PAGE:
The San Francisco 17-year-old, in a chef's jacket and metal tongs in hand, eyed the odd-looking green leaves with red stems.
"I've never had chard, but it smells good," he said, still cautious. "But I like my salad cold."
He nonetheless pledged to give the hot leafy greens a try.
Preparing new kinds of food is part of the continuation high school's culinary curriculum, along with kitchen etiquette, knife skills and the art of handling a hot pan. But the program is about much more than cooking.
The 40 or so students enrolled in the classes each quarter must adhere to professional standards that include following rules, teamwork, reliability and pride of work, said their teacher and head chef, Alice Cravens.
Those are skills the teens need outside of a kitchen and school. They are attributes that build confidence as well as content for a resume, the teacher said.
The students at Ida B. Wells struggled in traditional high schools, falling far behind in credits. The school allows students to study at their own pace so they can catch up in academic courses and credits while preparing for a productive future that includes a much-needed high school diploma.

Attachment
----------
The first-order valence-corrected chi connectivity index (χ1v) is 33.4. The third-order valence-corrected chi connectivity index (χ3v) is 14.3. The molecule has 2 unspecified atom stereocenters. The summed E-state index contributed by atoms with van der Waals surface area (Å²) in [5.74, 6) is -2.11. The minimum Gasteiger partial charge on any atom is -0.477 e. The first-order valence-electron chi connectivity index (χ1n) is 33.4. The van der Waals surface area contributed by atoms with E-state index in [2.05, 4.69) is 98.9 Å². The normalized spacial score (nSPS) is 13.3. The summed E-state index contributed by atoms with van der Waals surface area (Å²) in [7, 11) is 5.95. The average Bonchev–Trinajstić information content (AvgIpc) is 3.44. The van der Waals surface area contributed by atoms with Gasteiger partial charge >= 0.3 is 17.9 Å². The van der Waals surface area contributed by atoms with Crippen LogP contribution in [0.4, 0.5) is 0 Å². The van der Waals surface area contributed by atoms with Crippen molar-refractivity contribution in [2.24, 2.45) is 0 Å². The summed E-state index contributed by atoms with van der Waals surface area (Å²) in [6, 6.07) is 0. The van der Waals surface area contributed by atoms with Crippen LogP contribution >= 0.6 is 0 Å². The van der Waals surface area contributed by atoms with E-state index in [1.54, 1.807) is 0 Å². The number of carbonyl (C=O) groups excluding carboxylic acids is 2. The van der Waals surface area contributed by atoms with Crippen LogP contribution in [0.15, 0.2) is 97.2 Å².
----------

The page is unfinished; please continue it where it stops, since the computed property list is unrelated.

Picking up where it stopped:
Career potentialThe Heat of the Kitchen culinary arts program is an elective. It helps fulfill students' graduation requirements and offers them insight into a potential career, but it's also a fun reason to come to school, said Jasmine Navas, 16.
"I think it's a good opportunity to have students feel they can accomplish something," she said. "I look forward to coming to this class."
Other high schools in the district have cooking classes, but Ida B. Wells has the only culinary arts program in the district. Students who complete at least 20 hours in the course can sign up for job shadow opportunities at local restaurants.
The internships are a win-win for the teens and the city's food industry, said Daniel Scherotter, chef and owner of Palio D'Asti, which sponsored one of the school's students.